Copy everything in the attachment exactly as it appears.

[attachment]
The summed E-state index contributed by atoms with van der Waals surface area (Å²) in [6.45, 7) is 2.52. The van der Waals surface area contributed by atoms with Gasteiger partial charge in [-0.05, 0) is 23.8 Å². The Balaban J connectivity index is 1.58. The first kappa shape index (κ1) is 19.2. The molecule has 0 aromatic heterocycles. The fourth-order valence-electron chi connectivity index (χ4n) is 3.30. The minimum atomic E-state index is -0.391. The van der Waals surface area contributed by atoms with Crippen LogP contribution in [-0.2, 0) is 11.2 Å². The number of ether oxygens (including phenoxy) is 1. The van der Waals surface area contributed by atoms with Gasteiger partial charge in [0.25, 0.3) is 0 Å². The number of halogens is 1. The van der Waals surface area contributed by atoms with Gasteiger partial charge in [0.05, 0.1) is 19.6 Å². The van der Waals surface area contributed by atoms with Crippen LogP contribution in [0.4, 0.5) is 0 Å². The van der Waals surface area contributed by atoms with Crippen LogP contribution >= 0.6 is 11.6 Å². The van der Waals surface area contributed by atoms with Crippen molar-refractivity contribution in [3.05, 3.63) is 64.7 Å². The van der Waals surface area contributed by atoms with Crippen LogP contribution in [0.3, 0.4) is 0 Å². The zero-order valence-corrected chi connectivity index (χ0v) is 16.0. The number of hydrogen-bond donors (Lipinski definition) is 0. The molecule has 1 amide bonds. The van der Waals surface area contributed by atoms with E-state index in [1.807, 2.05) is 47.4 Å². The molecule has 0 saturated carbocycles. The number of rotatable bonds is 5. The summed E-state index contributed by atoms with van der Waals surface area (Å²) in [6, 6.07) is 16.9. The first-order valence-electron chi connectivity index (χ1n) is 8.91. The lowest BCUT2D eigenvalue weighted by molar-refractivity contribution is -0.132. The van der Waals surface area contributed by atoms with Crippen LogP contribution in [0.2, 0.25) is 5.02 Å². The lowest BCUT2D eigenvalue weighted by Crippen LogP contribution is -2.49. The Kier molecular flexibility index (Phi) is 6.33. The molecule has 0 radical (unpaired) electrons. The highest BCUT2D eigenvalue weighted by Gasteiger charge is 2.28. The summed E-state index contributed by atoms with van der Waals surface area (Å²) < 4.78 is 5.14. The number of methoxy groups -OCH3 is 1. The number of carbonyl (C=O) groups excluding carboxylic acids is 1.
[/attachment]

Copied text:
The summed E-state index contributed by atoms with van der Waals surface area (Å²) in [6.45, 7) is 2.52. The van der Waals surface area contributed by atoms with Gasteiger partial charge in [-0.05, 0) is 23.8 Å². The Balaban J connectivity index is 1.58. The first kappa shape index (κ1) is 19.2. The molecule has 0 aromatic heterocycles. The fourth-order valence-electron chi connectivity index (χ4n) is 3.30. The minimum atomic E-state index is -0.391. The van der Waals surface area contributed by atoms with Crippen LogP contribution in [-0.2, 0) is 11.2 Å². The number of ether oxygens (including phenoxy) is 1. The van der Waals surface area contributed by atoms with Gasteiger partial charge in [0.25, 0.3) is 0 Å². The number of halogens is 1. The van der Waals surface area contributed by atoms with Gasteiger partial charge in [0.05, 0.1) is 19.6 Å². The van der Waals surface area contributed by atoms with Crippen LogP contribution in [0.4, 0.5) is 0 Å². The van der Waals surface area contributed by atoms with Crippen LogP contribution >= 0.6 is 11.6 Å². The van der Waals surface area contributed by atoms with Crippen molar-refractivity contribution in [3.05, 3.63) is 64.7 Å². The van der Waals surface area contributed by atoms with Crippen LogP contribution in [0.3, 0.4) is 0 Å². The zero-order valence-corrected chi connectivity index (χ0v) is 16.0. The number of hydrogen-bond donors (Lipinski definition) is 0. The molecule has 1 amide bonds. The van der Waals surface area contributed by atoms with E-state index in [1.807, 2.05) is 47.4 Å². The molecule has 0 saturated carbocycles. The number of rotatable bonds is 5. The summed E-state index contributed by atoms with van der Waals surface area (Å²) in [6, 6.07) is 16.9. The first-order valence-electron chi connectivity index (χ1n) is 8.91. The lowest BCUT2D eigenvalue weighted by molar-refractivity contribution is -0.132. The van der Waals surface area contributed by atoms with Crippen LogP contribution in [0.2, 0.25) is 5.02 Å². The lowest BCUT2D eigenvalue weighted by Crippen LogP contribution is -2.49. The Kier molecular flexibility index (Phi) is 6.33. The molecule has 0 radical (unpaired) electrons. The highest BCUT2D eigenvalue weighted by Gasteiger charge is 2.28. The summed E-state index contributed by atoms with van der Waals surface area (Å²) < 4.78 is 5.14. The number of methoxy groups -OCH3 is 1. The number of carbonyl (C=O) groups excluding carboxylic acids is 1.